Jewish issues in, possibly, a new way.

You will want to be a subscriber to all

four films so that you don’t miss any.

For tickets and further information,

please call the synagogue office at

239.642.0800 or visit www.marcojcmi.





To advertise, contact Joy Walker:

941.284.0520 or walkerjoy62@yahoo.com




November 2019 Federation Star

Beth Tikvah’s 2019-2020 arts & culture events

Beth Tikvah offers a myriad of

cultural, intellectual, social,

musical and religious programming

throughout the year, but especially

during Naples busiest months.

Speaker Series

Our twice-monthly speaker series offers

talks on subjects of Jewish and general

interest, including the Poznansky Wellness



Dr. Samuel Kassow, author of Who Will

Tell Our Story, (the movie of the same

name was a highlight of last season’s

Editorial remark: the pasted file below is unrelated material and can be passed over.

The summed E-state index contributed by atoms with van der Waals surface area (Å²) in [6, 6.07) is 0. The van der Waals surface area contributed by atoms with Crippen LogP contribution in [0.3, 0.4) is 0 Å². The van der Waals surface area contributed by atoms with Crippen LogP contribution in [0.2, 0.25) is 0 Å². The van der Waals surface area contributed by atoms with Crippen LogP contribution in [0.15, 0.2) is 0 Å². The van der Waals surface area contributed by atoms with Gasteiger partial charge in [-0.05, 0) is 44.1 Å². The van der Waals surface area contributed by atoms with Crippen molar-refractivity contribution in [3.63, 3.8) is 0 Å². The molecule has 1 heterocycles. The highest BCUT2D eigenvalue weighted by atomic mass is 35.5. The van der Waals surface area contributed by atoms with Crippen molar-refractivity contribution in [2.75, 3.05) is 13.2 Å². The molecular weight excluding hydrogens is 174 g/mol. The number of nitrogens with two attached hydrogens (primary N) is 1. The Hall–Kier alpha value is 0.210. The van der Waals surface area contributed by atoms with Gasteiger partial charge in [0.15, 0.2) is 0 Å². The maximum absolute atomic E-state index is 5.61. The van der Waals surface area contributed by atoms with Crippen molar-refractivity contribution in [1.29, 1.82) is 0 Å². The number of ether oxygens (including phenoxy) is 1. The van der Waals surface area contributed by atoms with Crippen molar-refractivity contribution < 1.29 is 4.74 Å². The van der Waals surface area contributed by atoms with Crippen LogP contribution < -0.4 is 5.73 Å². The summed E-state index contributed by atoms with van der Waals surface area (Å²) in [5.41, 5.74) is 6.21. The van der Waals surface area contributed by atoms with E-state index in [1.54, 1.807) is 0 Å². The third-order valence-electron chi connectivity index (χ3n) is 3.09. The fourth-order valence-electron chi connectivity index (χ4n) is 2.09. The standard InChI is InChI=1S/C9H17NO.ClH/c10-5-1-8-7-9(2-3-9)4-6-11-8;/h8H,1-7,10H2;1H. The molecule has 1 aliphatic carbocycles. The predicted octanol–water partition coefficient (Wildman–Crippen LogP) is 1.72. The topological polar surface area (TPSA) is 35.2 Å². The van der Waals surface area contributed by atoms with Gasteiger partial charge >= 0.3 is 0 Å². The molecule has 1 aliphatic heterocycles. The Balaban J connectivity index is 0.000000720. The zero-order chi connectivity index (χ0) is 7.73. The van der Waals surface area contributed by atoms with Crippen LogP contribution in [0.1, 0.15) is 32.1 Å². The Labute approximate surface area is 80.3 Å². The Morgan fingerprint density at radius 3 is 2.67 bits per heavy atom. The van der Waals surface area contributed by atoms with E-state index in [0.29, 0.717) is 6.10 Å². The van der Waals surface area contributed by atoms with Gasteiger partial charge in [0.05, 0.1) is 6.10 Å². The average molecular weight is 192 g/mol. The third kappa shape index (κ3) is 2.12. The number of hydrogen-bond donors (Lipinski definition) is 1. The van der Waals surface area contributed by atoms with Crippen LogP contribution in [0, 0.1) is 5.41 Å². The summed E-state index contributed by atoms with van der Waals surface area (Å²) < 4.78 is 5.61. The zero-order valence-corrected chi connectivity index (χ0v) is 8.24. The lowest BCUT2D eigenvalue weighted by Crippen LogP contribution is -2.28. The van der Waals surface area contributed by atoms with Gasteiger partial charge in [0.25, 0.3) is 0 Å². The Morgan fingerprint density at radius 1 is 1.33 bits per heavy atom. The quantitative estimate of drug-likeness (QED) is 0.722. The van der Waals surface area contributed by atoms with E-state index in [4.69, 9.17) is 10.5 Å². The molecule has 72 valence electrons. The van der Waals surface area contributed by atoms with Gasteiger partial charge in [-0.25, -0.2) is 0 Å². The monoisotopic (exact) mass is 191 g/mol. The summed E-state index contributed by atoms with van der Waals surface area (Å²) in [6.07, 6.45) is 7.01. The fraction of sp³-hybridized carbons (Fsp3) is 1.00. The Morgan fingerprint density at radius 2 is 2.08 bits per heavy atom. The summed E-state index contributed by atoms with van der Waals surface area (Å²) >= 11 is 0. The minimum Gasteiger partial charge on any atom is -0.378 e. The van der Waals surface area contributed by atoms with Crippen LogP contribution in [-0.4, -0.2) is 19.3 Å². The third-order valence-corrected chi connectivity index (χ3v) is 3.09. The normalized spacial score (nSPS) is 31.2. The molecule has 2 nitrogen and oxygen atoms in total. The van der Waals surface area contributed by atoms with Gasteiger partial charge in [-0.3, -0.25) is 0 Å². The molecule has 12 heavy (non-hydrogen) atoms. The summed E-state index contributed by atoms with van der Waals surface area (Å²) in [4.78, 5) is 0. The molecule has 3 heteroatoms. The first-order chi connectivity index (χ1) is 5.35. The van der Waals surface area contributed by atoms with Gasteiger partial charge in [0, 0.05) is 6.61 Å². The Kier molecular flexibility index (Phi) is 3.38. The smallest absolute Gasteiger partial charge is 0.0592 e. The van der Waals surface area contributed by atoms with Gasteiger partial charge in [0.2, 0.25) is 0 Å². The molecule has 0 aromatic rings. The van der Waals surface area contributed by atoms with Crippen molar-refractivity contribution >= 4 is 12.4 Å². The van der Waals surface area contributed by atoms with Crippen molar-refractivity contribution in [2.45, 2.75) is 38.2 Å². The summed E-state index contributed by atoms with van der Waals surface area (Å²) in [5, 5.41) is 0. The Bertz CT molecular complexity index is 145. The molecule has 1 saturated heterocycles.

Naples Jewish Film Festival) will be

the Scholar-in-Residence on February

29 - March 1. The topic will be “viewed”

from the Polish and Vilna, Lithuania,


Musical Events

Beth Tikvah is planning a Cantorial

Weekend on March 20-22 as part of

our 13 th anniversary celebration. It will

be a weekend of celebrating, learning,

singing and, of course, eating.

Another musical event will be “Jewish

Jazz” on Wednesday, January 15. This

duo offers a delightful take on… “Jewish


Lecture Series

As part of our Adult Education Programing,

Beth Tikvah hosts a seasonal

Lecture Series. There are five or six

lectures offered, each presented by a

different lecturer on interesting topics

held throughout the season. Our initial

lecture is on Thursday, November

14, with Jeff Margolis speaking about

“Butterflies of Hope and

Remembrance” film

Ascreening of the film The Boys

of Terezin will be part of a

special program presented by

GenShoah SWFL and the Holocaust

Museum & Cohen Education Center